Sequencing poems for each 60-minute Wordsalad program has always been fun, and today is no different. My guiding principle was a mesostic.
You know that, in an acrostic, the first letter of each line of text spells out a word or series of words: You scan down the lines and a phrase appears. I sequenced today’s Wordsalad program using a mesostic, where the phrase in question appears not at the beginning of a line, but in the middle. To compose a mesostic, you choose a word or phrase, then read through a text, looking for words containing the letter you seek, in strict sequence. Then you transcribe the word containing that letter.
Today I chose the word poetry. My ‘text’ was the spines of my shelved poetry CDs. They’re arranged by poets’ last names, and compilations follow separately. To begin, I selected the first CD beginning with the letter P–in my case, Paul Austerlitz. The second CD had to have the letter O as the second letter–Robert Frost. The third had to have the letter E as the third letter, and so forth. Here’s how things fell out:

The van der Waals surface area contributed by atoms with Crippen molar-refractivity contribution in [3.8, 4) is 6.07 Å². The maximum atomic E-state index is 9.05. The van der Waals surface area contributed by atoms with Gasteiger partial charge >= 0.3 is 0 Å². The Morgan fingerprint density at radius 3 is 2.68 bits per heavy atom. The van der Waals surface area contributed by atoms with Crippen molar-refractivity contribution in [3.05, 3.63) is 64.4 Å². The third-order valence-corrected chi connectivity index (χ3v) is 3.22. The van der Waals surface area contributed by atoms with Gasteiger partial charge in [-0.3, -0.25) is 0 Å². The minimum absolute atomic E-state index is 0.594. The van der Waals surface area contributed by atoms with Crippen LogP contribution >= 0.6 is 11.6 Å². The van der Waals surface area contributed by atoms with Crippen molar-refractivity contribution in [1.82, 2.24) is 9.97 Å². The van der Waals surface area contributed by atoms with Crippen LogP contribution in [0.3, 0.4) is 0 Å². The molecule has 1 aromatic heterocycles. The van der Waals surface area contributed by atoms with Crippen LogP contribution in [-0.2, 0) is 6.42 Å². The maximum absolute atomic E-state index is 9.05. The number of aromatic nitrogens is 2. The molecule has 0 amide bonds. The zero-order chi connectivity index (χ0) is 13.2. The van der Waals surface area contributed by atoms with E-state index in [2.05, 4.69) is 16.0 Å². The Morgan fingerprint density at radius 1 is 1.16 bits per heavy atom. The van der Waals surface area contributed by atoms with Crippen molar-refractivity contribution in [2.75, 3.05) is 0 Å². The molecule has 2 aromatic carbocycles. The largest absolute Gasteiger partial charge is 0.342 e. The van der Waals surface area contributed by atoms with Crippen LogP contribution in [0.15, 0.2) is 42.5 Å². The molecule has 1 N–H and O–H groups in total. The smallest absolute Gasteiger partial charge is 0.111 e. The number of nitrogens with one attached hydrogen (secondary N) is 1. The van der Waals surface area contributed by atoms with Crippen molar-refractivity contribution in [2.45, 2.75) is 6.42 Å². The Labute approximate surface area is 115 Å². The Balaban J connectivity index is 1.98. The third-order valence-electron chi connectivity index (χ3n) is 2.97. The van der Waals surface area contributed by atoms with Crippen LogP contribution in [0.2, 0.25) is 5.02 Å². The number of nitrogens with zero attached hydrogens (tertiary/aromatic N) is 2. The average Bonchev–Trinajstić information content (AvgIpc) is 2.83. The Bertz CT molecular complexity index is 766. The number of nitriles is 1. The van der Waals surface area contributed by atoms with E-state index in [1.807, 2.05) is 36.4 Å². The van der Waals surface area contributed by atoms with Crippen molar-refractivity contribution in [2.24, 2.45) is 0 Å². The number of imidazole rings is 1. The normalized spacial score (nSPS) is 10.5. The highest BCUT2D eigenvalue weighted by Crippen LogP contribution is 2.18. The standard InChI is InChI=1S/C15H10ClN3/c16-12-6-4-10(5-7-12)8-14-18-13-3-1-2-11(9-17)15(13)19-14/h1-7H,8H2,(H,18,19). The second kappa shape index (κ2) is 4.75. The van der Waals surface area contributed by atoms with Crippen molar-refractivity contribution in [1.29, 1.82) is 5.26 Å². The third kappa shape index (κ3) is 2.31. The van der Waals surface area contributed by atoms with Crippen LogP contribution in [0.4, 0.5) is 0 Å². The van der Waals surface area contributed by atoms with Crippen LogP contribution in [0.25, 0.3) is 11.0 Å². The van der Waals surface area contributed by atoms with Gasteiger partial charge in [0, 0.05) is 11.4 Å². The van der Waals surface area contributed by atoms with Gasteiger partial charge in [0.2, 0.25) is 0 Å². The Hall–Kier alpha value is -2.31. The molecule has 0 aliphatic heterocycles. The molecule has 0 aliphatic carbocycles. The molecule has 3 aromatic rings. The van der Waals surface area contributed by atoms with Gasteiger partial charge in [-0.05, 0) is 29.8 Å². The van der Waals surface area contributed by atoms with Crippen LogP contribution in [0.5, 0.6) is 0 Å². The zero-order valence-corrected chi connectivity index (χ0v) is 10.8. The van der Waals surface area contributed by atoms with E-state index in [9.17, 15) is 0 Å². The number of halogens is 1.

leE ann brown
poetRy speaks 1
poetrY speaks 2
Poetry speaks 3
pOetry in motion
flaTus vocal trio
melodY sumner carnahan
The next step was to choose individual tracks. That was guided (a little loosely) by searching for poem titles including the letter in question. It will be interesting to see what, if any, difference appears as the program unfolds in real time. I have not yet heard the entire program as sequenced.